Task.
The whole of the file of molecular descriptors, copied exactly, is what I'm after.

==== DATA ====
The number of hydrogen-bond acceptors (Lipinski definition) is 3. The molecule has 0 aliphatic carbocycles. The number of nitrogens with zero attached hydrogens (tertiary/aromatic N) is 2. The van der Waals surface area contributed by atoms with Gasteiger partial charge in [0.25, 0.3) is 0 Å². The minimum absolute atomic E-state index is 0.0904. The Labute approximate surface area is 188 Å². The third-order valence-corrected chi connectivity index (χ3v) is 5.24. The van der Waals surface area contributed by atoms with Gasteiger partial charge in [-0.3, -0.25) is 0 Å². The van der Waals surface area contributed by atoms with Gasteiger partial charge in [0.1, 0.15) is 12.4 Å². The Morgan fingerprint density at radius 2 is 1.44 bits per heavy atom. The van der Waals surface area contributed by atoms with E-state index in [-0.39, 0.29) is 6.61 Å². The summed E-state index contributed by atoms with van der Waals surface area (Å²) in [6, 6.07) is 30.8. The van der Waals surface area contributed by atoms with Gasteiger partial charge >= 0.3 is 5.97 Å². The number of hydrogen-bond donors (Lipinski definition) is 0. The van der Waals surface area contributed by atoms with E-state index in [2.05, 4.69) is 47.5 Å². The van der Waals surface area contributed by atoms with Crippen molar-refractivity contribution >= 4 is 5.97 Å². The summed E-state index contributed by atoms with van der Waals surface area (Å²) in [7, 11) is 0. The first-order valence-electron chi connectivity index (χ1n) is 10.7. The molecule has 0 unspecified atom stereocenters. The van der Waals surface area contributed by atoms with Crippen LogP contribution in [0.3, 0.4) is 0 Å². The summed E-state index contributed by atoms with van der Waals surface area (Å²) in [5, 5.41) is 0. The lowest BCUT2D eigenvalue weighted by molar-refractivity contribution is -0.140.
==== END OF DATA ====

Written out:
The number of hydrogen-bond acceptors (Lipinski definition) is 3. The molecule has 0 aliphatic carbocycles. The number of nitrogens with zero attached hydrogens (tertiary/aromatic N) is 2. The van der Waals surface area contributed by atoms with Gasteiger partial charge in [0.25, 0.3) is 0 Å². The minimum absolute atomic E-state index is 0.0904. The Labute approximate surface area is 188 Å². The third-order valence-corrected chi connectivity index (χ3v) is 5.24. The van der Waals surface area contributed by atoms with Gasteiger partial charge in [-0.3, -0.25) is 0 Å². The van der Waals surface area contributed by atoms with Gasteiger partial charge in [0.1, 0.15) is 12.4 Å². The Morgan fingerprint density at radius 2 is 1.44 bits per heavy atom. The van der Waals surface area contributed by atoms with E-state index in [-0.39, 0.29) is 6.61 Å². The summed E-state index contributed by atoms with van der Waals surface area (Å²) in [6, 6.07) is 30.8. The van der Waals surface area contributed by atoms with Gasteiger partial charge >= 0.3 is 5.97 Å². The number of hydrogen-bond donors (Lipinski definition) is 0. The van der Waals surface area contributed by atoms with E-state index in [2.05, 4.69) is 47.5 Å². The van der Waals surface area contributed by atoms with Crippen molar-refractivity contribution >= 4 is 5.97 Å². The summed E-state index contributed by atoms with van der Waals surface area (Å²) in [7, 11) is 0. The first-order valence-electron chi connectivity index (χ1n) is 10.7. The molecule has 0 unspecified atom stereocenters. The van der Waals surface area contributed by atoms with Crippen LogP contribution in [0.3, 0.4) is 0 Å². The summed E-state index contributed by atoms with van der Waals surface area (Å²) in [5, 5.41) is 0. The lowest BCUT2D eigenvalue weighted by molar-refractivity contribution is -0.140.